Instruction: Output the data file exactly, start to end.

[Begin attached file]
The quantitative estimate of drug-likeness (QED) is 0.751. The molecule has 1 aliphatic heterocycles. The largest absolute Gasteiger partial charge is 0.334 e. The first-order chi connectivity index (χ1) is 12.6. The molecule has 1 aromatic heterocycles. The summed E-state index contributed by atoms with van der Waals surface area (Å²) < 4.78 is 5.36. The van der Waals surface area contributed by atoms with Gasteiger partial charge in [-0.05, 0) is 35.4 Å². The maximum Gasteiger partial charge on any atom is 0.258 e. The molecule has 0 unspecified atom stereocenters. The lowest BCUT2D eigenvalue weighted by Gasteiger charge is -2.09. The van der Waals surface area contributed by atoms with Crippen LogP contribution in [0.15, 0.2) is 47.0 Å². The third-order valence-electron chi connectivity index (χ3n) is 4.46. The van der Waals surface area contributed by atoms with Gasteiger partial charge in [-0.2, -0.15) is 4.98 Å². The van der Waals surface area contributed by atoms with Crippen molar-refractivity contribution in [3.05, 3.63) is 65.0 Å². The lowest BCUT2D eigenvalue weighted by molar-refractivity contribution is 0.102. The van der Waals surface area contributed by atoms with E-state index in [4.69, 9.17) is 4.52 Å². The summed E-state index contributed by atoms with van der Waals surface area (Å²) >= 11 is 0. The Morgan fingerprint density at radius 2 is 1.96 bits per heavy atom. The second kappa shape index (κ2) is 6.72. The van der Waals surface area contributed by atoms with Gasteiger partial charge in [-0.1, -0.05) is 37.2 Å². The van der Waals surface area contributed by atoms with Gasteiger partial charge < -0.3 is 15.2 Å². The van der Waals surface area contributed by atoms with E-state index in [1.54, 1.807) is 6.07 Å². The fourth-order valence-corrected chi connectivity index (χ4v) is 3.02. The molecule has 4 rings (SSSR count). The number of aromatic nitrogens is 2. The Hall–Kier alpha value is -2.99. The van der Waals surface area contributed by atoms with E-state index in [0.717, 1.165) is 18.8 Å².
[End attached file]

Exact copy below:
The quantitative estimate of drug-likeness (QED) is 0.751. The molecule has 1 aliphatic heterocycles. The largest absolute Gasteiger partial charge is 0.334 e. The first-order chi connectivity index (χ1) is 12.6. The molecule has 1 aromatic heterocycles. The summed E-state index contributed by atoms with van der Waals surface area (Å²) < 4.78 is 5.36. The van der Waals surface area contributed by atoms with Gasteiger partial charge in [-0.05, 0) is 35.4 Å². The maximum Gasteiger partial charge on any atom is 0.258 e. The molecule has 0 unspecified atom stereocenters. The lowest BCUT2D eigenvalue weighted by Gasteiger charge is -2.09. The van der Waals surface area contributed by atoms with Crippen LogP contribution in [0.15, 0.2) is 47.0 Å². The third-order valence-electron chi connectivity index (χ3n) is 4.46. The van der Waals surface area contributed by atoms with Gasteiger partial charge in [-0.2, -0.15) is 4.98 Å². The van der Waals surface area contributed by atoms with Crippen molar-refractivity contribution in [3.05, 3.63) is 65.0 Å². The lowest BCUT2D eigenvalue weighted by molar-refractivity contribution is 0.102. The van der Waals surface area contributed by atoms with E-state index in [4.69, 9.17) is 4.52 Å². The summed E-state index contributed by atoms with van der Waals surface area (Å²) >= 11 is 0. The Morgan fingerprint density at radius 2 is 1.96 bits per heavy atom. The second kappa shape index (κ2) is 6.72. The van der Waals surface area contributed by atoms with Gasteiger partial charge in [-0.1, -0.05) is 37.2 Å². The van der Waals surface area contributed by atoms with Gasteiger partial charge < -0.3 is 15.2 Å². The van der Waals surface area contributed by atoms with E-state index in [1.54, 1.807) is 6.07 Å². The fourth-order valence-corrected chi connectivity index (χ4v) is 3.02. The molecule has 4 rings (SSSR count). The number of aromatic nitrogens is 2. The Hall–Kier alpha value is -2.99. The van der Waals surface area contributed by atoms with E-state index in [0.717, 1.165) is 18.8 Å².